Reading Lists - Raymond Williams Nation and its pasts

Possible Exercise - Get students to create media products corresponding to historical rise of media. First each group tells a story around a particular topic of their choice. They they get to "write" the story, either as an article, or a short story, essay whatever form. Next, they will try and make a radio program out of it. Next, they can represent it through photographs, then film.

Unit II - Analysing Media

Duration: 6 hours

Unit III - Analysing Culture

Duration: 4 hours

  • Introducing Culture and its origins (Raymond Williams)
  • Mass Culture (Dwight Mc Donald)
  • Introducing Culture Studies (See here)
  • Introducing tools of Culture Studies – Colonialism and Gender (Anup Dhar)

Unit IV - Culture in Post Colonial Context

Duration: 2 hours

  • Orientalism (Edward Said)
  • Nationalism as a response to Colonialism – addressing concepts of fundamentalism and communalism (Partha Chatterjee, Ashis Nandy)

Unit V - Applying Culture to Media

Duration: 6 hours

  • Patterns of Control – Media controlling Culture (Lawrence Liang)
  • Television and Print media in India today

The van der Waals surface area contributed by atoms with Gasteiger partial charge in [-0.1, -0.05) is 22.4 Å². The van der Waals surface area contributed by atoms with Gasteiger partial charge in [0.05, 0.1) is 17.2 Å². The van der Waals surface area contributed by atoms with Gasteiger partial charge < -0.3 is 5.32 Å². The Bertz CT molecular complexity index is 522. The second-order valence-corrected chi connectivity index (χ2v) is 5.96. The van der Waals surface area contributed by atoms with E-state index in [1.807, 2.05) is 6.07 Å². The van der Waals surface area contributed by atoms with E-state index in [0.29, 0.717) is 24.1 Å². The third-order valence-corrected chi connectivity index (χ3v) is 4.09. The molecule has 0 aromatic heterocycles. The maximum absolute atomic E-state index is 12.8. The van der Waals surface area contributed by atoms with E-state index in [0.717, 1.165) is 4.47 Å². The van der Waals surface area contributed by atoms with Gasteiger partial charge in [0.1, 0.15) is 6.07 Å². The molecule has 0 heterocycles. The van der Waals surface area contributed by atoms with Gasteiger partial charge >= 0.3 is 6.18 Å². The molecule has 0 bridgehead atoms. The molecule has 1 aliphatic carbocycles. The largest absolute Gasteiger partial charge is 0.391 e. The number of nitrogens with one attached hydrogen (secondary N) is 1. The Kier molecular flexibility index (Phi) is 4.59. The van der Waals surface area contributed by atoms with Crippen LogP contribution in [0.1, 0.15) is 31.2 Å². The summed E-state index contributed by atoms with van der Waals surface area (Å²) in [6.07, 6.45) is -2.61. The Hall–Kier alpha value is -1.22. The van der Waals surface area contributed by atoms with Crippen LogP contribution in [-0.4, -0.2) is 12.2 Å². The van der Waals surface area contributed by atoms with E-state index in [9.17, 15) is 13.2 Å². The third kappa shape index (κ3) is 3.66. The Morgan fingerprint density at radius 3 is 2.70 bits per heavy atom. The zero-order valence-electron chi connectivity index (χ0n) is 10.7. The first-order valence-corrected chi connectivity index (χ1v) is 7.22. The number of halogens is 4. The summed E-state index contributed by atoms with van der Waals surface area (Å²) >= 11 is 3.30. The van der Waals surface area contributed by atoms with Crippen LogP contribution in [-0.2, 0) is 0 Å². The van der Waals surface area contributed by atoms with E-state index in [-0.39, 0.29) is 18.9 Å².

• A political history of theatre in India (Safdar Hashmi and Habib Tanvir)
  • Films and popular Culture (Ashish Rajadhyaksha)
  • Radio - Tracking history pre and post Independence
  • New Media – Censorship, information sharing, “virtual” culture – post 90s
  • Community Media – policy, democracy and rethinking community

Unit VI - Introduction to Production of Space and Gender Studies

Duration: 4 hours

  • Country and the City – public and private sphere, rural and urban spaces – Nishant Shah
  • Femininity and Masculinity – gender concepts, patriarchy, androcentrism, ethnocentrism, identity and gender – Anup Dhar

This semester will be followed up by the next semester which will exclusively address gender and identity. The next semester will also be for 25 hours and will be interdisciplinary.

Practical Sessions

Film screenings

Media Monitoring

Television and print, internet


Students maintaining a blog

Talks, plays and Lectures

Participating in talks and engaging in public dialogue

Possible Speakers

  1. Anish Victor
  2. Anup Dhar
  3. Ashish Rajadhyaksha
  4. Lawrence Liang
  5. Nishant Shah
  6. Siddharth Narrain
  7. Shakun

The course will be facilitated and organized by Maraa, a media collective based in Bangalore.